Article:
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A Hollywood hit, a television drama series, and belated recognition that Japanese whiskies are among the best in the world means that stocks of aged whisky have virtually run out. Julian Ryall reports from Tokyo.
Back in 2003, Japanese whisky was almost exclusively for the domestic market and even then was largely overshadowed by imported Scotch that was primarily prized for the price on the label. Then Bill Murray looked into the camera as he made an advert for a Japanese whisky brand in the hugely popular movie "Lost in Translation" and uttered the line – repeatedly – "For relaxing times, make it Suntory time."
Those few words caught the attention of the world's whisky-drinking community, who quickly realized that Japanese distillers were making some excellent whiskies. Very quickly, cases of brands produced by Suntory Spirits Ltd., Nikka Whisky Distilling Co., Kirin Brewery Co. and others were being shipped to New York, Paris and Singapore, while at home the image of whisky drinkers being sophisticated and well-to-do fueled a domestic boom.
The distillers reveled in the popularity of their product – at least until stocks of the most sought-after aged whiskies lasted. Unfortunately, that time has come.
Earlier this month, Suntory announced that it would have to suspend sales of two of its most popular whiskies, the Hakushu 12 years and the Hibiki 17 years, from this coming June. Stocks available at liquor stores were snapped up virtually overnight and bottles of the Hibiki, which retails for Y12,000 (€92.35) can now be found changing hands on specialist websites for five times that figure. Given the shortage, those prices are expected to continue to increase.
"We saw demand for these high-end whiskies start to rise from about 2006 but, simply put, demand has outstripped pace at which we can produce new stock much faster than we imagined," Hasumi Ozawa, a spokeswoman for Suntory, told DW.
"We have already started to increase production, but the problem remains the ageing process, which obviously cannot be changed," she said.
In 2017, the company exported 34.9 million cases of whisky, with each case containing a total of 8.4 liters of spirits.
And Ozawa confirmed that given the popularity of whisky, the company is "considering" launching new brands of whisky.
Other producers are experiencing a similar predicament. Nikka Whisky halted sales of bottles of its aged Taketsuru in 2014, followed by its Yoichi and Miyagikyo brands the following year. Kirin, which sells a number of brands, of which Fuji-Sanroku is the most popular, has also admitted it is facing problems meeting demand for aged whisky.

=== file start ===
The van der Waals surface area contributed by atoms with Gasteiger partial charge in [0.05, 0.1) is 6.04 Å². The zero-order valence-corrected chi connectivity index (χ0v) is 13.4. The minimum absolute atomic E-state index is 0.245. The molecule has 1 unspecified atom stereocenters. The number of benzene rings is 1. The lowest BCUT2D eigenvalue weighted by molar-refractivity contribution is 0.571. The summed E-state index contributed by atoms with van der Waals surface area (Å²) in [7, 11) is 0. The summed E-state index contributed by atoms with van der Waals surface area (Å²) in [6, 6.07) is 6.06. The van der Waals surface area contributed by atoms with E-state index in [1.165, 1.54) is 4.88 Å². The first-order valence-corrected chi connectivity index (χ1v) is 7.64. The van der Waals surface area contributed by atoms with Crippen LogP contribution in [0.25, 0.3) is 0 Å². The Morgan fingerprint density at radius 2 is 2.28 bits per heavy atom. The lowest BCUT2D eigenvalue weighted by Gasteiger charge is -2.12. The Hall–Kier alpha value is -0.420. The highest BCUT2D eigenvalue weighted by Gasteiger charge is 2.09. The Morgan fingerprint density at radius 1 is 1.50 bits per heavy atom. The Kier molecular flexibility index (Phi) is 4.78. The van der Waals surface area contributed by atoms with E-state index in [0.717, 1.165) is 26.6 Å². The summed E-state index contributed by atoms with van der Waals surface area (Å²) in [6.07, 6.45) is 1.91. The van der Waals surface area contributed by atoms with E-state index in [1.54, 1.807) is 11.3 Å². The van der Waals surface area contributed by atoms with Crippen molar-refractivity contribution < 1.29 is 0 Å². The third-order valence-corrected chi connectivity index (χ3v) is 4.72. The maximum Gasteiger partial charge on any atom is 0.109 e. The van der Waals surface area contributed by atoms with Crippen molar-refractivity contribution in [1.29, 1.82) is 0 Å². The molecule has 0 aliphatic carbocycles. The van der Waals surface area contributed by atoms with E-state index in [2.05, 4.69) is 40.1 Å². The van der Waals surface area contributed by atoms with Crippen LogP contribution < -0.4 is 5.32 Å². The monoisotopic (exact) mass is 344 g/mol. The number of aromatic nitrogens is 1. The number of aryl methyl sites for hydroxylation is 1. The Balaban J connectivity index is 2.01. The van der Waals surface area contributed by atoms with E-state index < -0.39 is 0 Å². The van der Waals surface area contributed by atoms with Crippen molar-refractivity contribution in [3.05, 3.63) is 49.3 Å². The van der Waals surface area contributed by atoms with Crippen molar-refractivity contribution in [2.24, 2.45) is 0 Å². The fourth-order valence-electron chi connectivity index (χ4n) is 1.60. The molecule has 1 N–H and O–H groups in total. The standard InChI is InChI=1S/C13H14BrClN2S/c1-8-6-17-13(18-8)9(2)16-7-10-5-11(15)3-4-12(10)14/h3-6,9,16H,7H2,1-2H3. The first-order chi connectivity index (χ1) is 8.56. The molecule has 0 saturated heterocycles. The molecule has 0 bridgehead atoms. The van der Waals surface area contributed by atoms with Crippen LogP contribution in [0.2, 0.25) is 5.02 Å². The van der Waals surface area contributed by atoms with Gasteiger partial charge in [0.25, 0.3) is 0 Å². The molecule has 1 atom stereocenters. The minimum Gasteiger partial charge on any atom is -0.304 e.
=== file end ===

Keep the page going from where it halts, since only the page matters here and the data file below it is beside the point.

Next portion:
Victim of their own success
Brian Cullen, an expert and founder of Japan Whisky Tours, says distillers have become victims of their own runaway success.
"The heyday for Japanese whiskies was the mid-2000s, when the rest of the world discovered some of the amazing single-cask whiskies being produced here," he said. "And they really announced their arrival when Japanese brands began to win international awards, beating the Scots at their own game."
In 2014, global whisky expert Jim Murray named the Yamazaki 17 the best in the world in his annual "Whisky Bible," with that recognition driving sales through the roof.
The same year, national broadcaster NHK produced a long-running drama series titled Massan, that told the true story of Masataka Taketsuru, who met his Scottish wife, Jessie Cowan, while serving an apprenticeship at Longmorn distillery in Strathspey in 1919 before returning to Japan to set up the Nikka Whisky Distilling Co. The series was a huge hit, particularly among women, and is credited with triggering an increase in domestic sales of whisky highballs, said Cullen.
"There was a new limited run of a Chichibu whisky released yesterday and it was announced in advance that the bottles would be available on their website at 12 noon," he said. "I was ready and hit the button at exactly noon, but I was already too late. The entire batch of 200 had sold out in less than 5 seconds."
For connoisseurs of whisky, the attention to detail that goes into making the drink in Japan is what put these brands in the highest echelons of whisky, says Cullen, such as the distilleries' insistence on using high-quality Spanish sherry casks.
"And that means that the complexities of the whisky flavors is quite remarkable," he added. "Each is obviously different, but some of these 30-year-old whiskies have unique notes of sour plum or even tropical fruits."
The popularity of whisky has given rise to a number of producers who are ignoring the generally accepted requirement that whisky is aged for a minimum of three years – a legal stipulation in Scotland and a rule that Japanese distilleries generally stick to.
Such whiskies are acceptable when served in a cocktail, the experts agree, but the real thing should be savored with absolutely no distractions.